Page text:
Every process has a "window," which is the spot where the optimum temperature, dwell time and heating/cooling ramp rates create a perfect product. In some cases it is open and forgiving, in others it is extremely small. Controlling temperature so that this process window never drifts is the key to lean and profitable manufacturing.

There are many different configurations of ovens, furnaces and freezers. Conveyorized processes have the same basic needs: a product must travel a given distance over a specific length of time through zones that pre-heat, rise to process temperature, hold for a specified amount of time, and then cool. Zones, temperature peak, dwell time (soak) and cooling are specific to each industry and product.

Whether heating up or cooling down, using a profiler puts you in control of the process. When the profile of the oven, furnace or other process is set, it can be saved along with the machine recipe. You can only improve upon the final result when you have a picture of what all products in the load experienced during the temperature cycle, says Ray Pearce, application and technical support manager at ECD Inc., in Milwaukie, Ore. Only time/temperature profiling can accomplish this, providing a true window into your process.

Rather than trailing long sensor wires to record temperature data inside your oven, some units conveniently ride behind your parts, attached with thermocouples. The resulting data provides a baseline profile, establishing the thermodynamic relationship between the load and the current condition of the heating system. From this data, you can make improvements using oven modeling, prediction and a host of integral and easy-to-use analysis tools and displays.

In a large curing oven, for example, a cold spot is often the result of inadequate baffling at a point where the product path reaches towards an outside oven wall, such as a switchback of a serpentine overhead conveyorized oven. Solution? Measure the entire length of the oven, and verify conveyor speed by observing a marker as it traverses a measured length with a stopwatch. The information then is entered into the oven model. For instance, a 98-ft. oven is divided into four even zones with a 5.50 ft/min line speed. One surface and one air sensor are mounted top, midway and bottom on a hanging workpiece for a total of 6 channels, a common orientation. The profiler, protected in a thermal barrier, hangs from the line and goes through the oven. When the data is downloaded, the oven operator spots any temperature variance of concern.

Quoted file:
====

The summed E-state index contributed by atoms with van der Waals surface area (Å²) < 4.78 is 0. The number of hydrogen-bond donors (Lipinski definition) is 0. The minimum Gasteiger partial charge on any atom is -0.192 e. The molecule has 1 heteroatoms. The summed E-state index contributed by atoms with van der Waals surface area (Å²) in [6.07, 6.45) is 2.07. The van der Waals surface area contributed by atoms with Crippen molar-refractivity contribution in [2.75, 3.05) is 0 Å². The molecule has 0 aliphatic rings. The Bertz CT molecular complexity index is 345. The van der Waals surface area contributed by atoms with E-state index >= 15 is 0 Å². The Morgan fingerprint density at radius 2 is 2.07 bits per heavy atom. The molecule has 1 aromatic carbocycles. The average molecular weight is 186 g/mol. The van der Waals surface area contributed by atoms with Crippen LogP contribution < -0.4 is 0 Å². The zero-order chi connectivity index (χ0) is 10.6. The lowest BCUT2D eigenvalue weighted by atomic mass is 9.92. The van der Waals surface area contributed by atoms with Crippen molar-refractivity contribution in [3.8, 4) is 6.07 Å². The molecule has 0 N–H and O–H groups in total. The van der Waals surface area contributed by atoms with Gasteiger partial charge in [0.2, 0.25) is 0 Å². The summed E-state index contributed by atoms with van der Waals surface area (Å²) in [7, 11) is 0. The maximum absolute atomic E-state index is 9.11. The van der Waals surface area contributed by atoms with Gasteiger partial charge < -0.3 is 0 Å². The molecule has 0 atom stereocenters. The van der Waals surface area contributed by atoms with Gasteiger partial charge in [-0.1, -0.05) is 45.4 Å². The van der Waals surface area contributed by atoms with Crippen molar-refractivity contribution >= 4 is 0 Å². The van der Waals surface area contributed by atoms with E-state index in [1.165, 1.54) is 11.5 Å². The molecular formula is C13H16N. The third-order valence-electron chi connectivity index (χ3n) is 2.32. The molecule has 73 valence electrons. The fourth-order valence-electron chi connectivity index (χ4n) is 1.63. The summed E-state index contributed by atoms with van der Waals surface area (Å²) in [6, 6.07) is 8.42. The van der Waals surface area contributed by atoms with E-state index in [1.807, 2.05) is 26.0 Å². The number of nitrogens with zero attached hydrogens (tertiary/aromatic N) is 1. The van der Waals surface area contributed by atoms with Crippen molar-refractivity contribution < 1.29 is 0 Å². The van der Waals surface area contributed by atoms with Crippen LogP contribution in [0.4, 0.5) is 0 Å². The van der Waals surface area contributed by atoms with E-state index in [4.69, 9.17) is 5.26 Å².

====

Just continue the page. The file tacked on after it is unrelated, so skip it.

Lateral Balancing for Baking Ovens

In bakery ovens, side-to-side heat transfer differential is the most commonly encountered oven temperature variance. Placing thermocouples across the breadth of the conveyor into the dough, left to right in combination with air sensors, gives you the ability to measure then correct such unevenness with burner, ducting and baffling adjustments.

You can also manage seasonal differences in output from large belt ovens located against an exterior wall. Such adjustments can be made in real time in a maintenance situation, when you are able to bump and stop the line while adjusting a given area. Judging the results on-screen as those adjustments are made is a powerful time saver.

Employing time/temperature profiling techniques for lateral balancing results in instant improvement in bread, cookie and other baked good yields and reduces waste that eats up your unrealized profits.

For more information

Contact ECD. Call (503) 659-6100 or visit www.ecd.com.